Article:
6. Build a framework of PPP profit sharing, Centre-State funding, market bonds to raise funds for critical programs where funds from State is an issue – eg, metro programs, critical road widening.
  7. Remove the differentiation between agriculture vs non-agriculture, discrepancy in compensation – this is important if Bengaluru needs more satellite towns, industrial corridors and even NHAI corridors.
  8. Issue higher FAR ratio for someone surrendering more vs. less; empty plot vs. constructed land discrepancy has to be addressed. Else more objections will keep coming.
  9. Ability to split and sell TDR i.e. splitting of value provided would help small real estate developers as well; again here governance with upward limit for FAR/monetary value is needed to avoid exploitation
  10. Land lease policy and a framework around its primary usage for agricultural land would go a long way when Government talks of setting up Industrial Corridors. Unless you are able to address this, no progress but only announcements will be there.
  11. E-Governance, technologies like blockchain, geo-fencing and geocoding should be used to ensure validity of land records, make it public and transparent for more reliable process frameworks.
  12. Incentivise TDR owners on discounted land tax on their existing FAR, after surrendering the part of land. Option of monthly compensation for commercials for a span of two-three years for their rehabilitation, preference to allot them a government trade complex with preferential rentals/lease options.

What does TDR mean, in terms of elevated corridors?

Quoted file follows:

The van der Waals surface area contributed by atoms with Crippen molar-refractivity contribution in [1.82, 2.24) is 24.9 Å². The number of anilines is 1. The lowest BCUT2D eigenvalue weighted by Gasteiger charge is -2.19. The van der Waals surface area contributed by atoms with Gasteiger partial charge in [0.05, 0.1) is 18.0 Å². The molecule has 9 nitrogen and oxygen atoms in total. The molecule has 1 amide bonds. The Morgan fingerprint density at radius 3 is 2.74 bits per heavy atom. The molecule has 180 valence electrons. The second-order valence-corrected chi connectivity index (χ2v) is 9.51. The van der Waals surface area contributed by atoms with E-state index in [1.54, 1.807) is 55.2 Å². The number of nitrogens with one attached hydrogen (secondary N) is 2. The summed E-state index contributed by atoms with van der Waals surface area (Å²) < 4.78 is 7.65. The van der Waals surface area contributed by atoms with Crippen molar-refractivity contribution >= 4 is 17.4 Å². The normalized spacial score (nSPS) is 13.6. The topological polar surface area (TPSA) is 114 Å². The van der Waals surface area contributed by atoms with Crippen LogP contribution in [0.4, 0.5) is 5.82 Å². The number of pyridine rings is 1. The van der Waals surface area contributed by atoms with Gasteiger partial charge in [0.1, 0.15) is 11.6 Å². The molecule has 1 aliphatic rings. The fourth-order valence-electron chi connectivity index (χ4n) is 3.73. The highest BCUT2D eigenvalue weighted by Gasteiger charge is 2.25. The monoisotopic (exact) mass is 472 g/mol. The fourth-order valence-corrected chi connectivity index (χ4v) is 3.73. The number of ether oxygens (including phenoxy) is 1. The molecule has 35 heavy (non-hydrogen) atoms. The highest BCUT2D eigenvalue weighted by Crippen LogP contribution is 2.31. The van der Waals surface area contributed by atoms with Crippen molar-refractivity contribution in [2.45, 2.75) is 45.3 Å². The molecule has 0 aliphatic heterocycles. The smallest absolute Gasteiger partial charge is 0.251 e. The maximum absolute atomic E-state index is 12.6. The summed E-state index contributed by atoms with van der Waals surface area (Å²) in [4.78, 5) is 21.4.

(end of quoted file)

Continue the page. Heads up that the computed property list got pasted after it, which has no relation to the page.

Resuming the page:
In the above context, let us review the recently announced elevated corridor by Karnataka Government. I don’t want to get into the merits of the project. Let me  instead focus on the core issue of land availability.

As per the BBMP officials, they would need over 150+ acres of land and nobody is clear on how this will be implemented without clear plan and framework from the Government. This is the reason we need a policy framework that doesn’t make land acquisition look like an eviction or forcible grabbing of the land instead a more engaging, transparent, consultative policy driven framework, which is pragmatic.

Monetary compensation is an important component to be addressed outside of other options. Flexibility in policy framework to make progress and ability of state government to work in PPP model, raise municipal bonds to fund for acquisition and also engage in lease model wherever applicable are all needed.

Announcement of programs, allocation of funds to projects in every budget just adds to list of ‘to-dos’ without anything concrete development on ground. Instead, we need to fix the existing bills, pass structural and progressive reform policy framework to make the process of land acquisition more reliable, transparent and non-retrospective. This will ensure more FDI inflows, domestic investment and job market also going.

A ripple effect due to this may also stimulate private capex cycle which could be a catalyst of growth revival. This would in turn help an economy uptick with earnings, hence more expenditure and discretionary spending. Unless we do this, we may not emulatr the growth pace of other states like Maharashtra, Tamilnadu in the space of Manufacturing and Industrial growth. However, many states are using this in adhoc manner that is creating more issues as intent is missing. We will have to wait and watch if the new Karnataka Government has the intent or ?

Note: Members of Kasavanahalli Development Forum compiled the data shared in this article, while debating about the development projects stalled in the Bellandur region.  All credit to data collated, graphs and pictorial representations are declared by author to the best of his knowledge. Reach out to the team at kasavanahallidevforum (at) gmail (dot) com for more.



Note: The opinion expressed here are author’s own.